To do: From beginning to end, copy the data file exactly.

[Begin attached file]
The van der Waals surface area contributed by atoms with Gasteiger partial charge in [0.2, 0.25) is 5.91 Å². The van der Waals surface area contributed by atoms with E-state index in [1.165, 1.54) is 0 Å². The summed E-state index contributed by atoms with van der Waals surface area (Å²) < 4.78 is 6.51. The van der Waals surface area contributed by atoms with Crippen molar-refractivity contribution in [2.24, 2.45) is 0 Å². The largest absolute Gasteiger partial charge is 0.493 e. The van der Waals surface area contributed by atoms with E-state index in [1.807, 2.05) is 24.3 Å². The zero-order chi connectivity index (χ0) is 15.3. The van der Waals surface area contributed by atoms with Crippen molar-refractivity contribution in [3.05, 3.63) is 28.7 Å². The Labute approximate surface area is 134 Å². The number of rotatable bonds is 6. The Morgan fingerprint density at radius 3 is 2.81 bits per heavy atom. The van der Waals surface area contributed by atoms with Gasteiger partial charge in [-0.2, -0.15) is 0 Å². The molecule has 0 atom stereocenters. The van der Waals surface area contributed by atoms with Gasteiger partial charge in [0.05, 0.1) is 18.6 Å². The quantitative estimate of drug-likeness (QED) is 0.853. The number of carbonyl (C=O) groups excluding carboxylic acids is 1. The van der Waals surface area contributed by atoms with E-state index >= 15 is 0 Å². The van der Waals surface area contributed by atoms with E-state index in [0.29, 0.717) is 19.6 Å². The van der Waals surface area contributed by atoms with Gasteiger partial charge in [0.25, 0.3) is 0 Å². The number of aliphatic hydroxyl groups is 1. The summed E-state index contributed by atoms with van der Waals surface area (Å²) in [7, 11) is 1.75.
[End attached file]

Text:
The van der Waals surface area contributed by atoms with Gasteiger partial charge in [0.2, 0.25) is 5.91 Å². The van der Waals surface area contributed by atoms with E-state index in [1.165, 1.54) is 0 Å². The summed E-state index contributed by atoms with van der Waals surface area (Å²) < 4.78 is 6.51. The van der Waals surface area contributed by atoms with Crippen molar-refractivity contribution in [2.24, 2.45) is 0 Å². The largest absolute Gasteiger partial charge is 0.493 e. The van der Waals surface area contributed by atoms with E-state index in [1.807, 2.05) is 24.3 Å². The zero-order chi connectivity index (χ0) is 15.3. The van der Waals surface area contributed by atoms with Crippen molar-refractivity contribution in [3.05, 3.63) is 28.7 Å². The Labute approximate surface area is 134 Å². The number of rotatable bonds is 6. The Morgan fingerprint density at radius 3 is 2.81 bits per heavy atom. The van der Waals surface area contributed by atoms with Gasteiger partial charge in [-0.2, -0.15) is 0 Å². The molecule has 0 atom stereocenters. The van der Waals surface area contributed by atoms with Gasteiger partial charge in [0.05, 0.1) is 18.6 Å². The quantitative estimate of drug-likeness (QED) is 0.853. The number of carbonyl (C=O) groups excluding carboxylic acids is 1. The van der Waals surface area contributed by atoms with E-state index >= 15 is 0 Å². The van der Waals surface area contributed by atoms with E-state index in [0.29, 0.717) is 19.6 Å². The van der Waals surface area contributed by atoms with Gasteiger partial charge in [0.25, 0.3) is 0 Å². The number of aliphatic hydroxyl groups is 1. The summed E-state index contributed by atoms with van der Waals surface area (Å²) in [7, 11) is 1.75.